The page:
November 24, 2023
On Friday, November 24, EPPC scholar Eric Kniffin submitted a comment responding to the National Institute of Health’s (NIH) proposal to change its mission statement. Kniffin, a fellow with EPPC’s HHS Accountability Project and former attorney in the U.S. Department of Justice’s Civil Rights Division, took issue with NIH’s proposal to abandon one of its current goals: to “lengthen life.”
Kniffin pointed out that NIH failed to explain why it proposed deleting this aspect of its mission, or how its removal would impact NIH’s priorities:
If enhancing health and reducing illness encompasses lengthening life, why has NIH listed it as a separate goal until now? If NIH is proposing to drop “lengthen[ing] life” as a goal, what does that indicate about its new priorities? Would this new mission statement affect NIH’s commitment to lowering “premature deaths”? Would this affect any of the specific goals or projects from the Strategic Plan identified above?
Unfortunately, NIH offers nothing to assuage concerns its proposed mission statement raises. Without any explanation or reassurance from NIH, the public may reasonably conclude that the proposed new mission statement would signal that NIH is no longer seeking to prolong life with the same zeal and focus.
Kniffin raised concerns that NIH’s proposal to abandon the goal of lengthening life may reflect its sympathy with those states—almost all of which are under Democratic control—that have legalized assisted suicide. Kniffin explained that the availability of assisted suicide significantly changes the way that government, insurance, and health care professionals approach the sick, the elderly, and the disabled:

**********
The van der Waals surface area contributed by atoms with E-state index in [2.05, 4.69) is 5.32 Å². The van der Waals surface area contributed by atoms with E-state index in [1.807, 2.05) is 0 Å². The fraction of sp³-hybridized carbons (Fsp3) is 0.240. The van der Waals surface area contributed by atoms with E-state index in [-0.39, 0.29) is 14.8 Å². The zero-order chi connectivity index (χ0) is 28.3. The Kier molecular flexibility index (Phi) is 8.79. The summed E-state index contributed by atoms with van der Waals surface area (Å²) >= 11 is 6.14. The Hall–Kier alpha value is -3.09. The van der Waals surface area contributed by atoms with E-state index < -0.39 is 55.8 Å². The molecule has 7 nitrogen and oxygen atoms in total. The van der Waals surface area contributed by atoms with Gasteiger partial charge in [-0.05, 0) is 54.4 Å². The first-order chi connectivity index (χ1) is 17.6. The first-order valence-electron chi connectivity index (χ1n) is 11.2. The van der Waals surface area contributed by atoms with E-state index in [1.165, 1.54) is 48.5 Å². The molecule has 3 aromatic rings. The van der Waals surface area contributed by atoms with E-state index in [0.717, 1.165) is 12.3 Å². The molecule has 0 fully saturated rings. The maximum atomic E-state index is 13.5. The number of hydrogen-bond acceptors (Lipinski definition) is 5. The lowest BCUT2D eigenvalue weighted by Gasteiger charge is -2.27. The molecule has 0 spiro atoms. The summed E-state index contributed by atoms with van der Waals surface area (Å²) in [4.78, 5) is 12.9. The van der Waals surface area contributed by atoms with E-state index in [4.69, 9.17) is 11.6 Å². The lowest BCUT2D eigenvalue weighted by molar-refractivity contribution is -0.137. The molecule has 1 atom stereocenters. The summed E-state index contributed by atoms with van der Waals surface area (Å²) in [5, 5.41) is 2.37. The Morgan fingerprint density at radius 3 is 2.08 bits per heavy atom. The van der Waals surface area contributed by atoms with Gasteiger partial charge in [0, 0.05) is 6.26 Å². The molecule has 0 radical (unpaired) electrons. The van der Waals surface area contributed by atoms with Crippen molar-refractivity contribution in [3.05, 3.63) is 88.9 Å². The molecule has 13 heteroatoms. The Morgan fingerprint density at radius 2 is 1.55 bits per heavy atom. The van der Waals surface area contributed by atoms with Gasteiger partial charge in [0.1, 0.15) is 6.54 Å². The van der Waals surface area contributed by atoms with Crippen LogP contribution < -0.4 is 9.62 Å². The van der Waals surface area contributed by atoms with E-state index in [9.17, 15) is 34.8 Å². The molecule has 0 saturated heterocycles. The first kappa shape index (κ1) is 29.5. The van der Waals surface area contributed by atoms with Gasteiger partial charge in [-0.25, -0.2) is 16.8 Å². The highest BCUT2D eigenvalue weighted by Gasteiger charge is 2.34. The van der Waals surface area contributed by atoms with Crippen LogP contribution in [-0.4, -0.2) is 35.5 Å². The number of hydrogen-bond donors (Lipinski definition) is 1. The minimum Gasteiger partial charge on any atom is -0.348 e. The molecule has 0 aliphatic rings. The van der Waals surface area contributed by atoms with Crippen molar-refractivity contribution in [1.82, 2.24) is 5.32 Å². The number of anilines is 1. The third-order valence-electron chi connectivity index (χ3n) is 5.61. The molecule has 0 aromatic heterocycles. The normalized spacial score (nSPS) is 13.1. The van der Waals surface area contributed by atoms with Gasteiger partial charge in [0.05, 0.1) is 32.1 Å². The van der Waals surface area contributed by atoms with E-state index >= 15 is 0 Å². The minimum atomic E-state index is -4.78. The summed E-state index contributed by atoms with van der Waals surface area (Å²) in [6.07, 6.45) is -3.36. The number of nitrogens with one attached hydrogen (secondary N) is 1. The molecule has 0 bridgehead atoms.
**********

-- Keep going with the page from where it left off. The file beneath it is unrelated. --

Though proponents of assisted suicide promise that “strict procedures” ensure that assisted suicide is only available to a small subset of the population, that is not what has happened in practice. Last year in Canada the number of assisted deaths jumped more than thirty percent, accounting for 4.1% of all deaths.
[A pending lawsuit and recent study show that] individuals with disabilities are often pressured and coerced into preemptively ending their lives to avoid the alleged “burden” (financial or otherwise) they pose on their family or society. Assisted suicide laws may also give insurance companies perverse financial incentives to push assisted suicide as a cheaper alternative to the ongoing, expensive medical care that is often required to maintain disabled persons’ quality of life. When physicians help a person commit suicide, they violate their oath to “do no harm” and corrupt the medical profession. Moreover, if NIH abandons its commitment to lengthening the lives of disabled persons, it is likely that NIH and the medical establishment more generally will stop committing resources that will help improve disabled persons’ quality of life.
Kniffin urged NIH to maintain its current commitment to lengthening human life, an “important goal that protects human dignity for all Americans, but most especially those with disabilities.” In the alternative, Kniffin asked NIH to explain publicly “why it has proposed to drop the goal of lengthening life and explain why this change in mission is in the public interest.”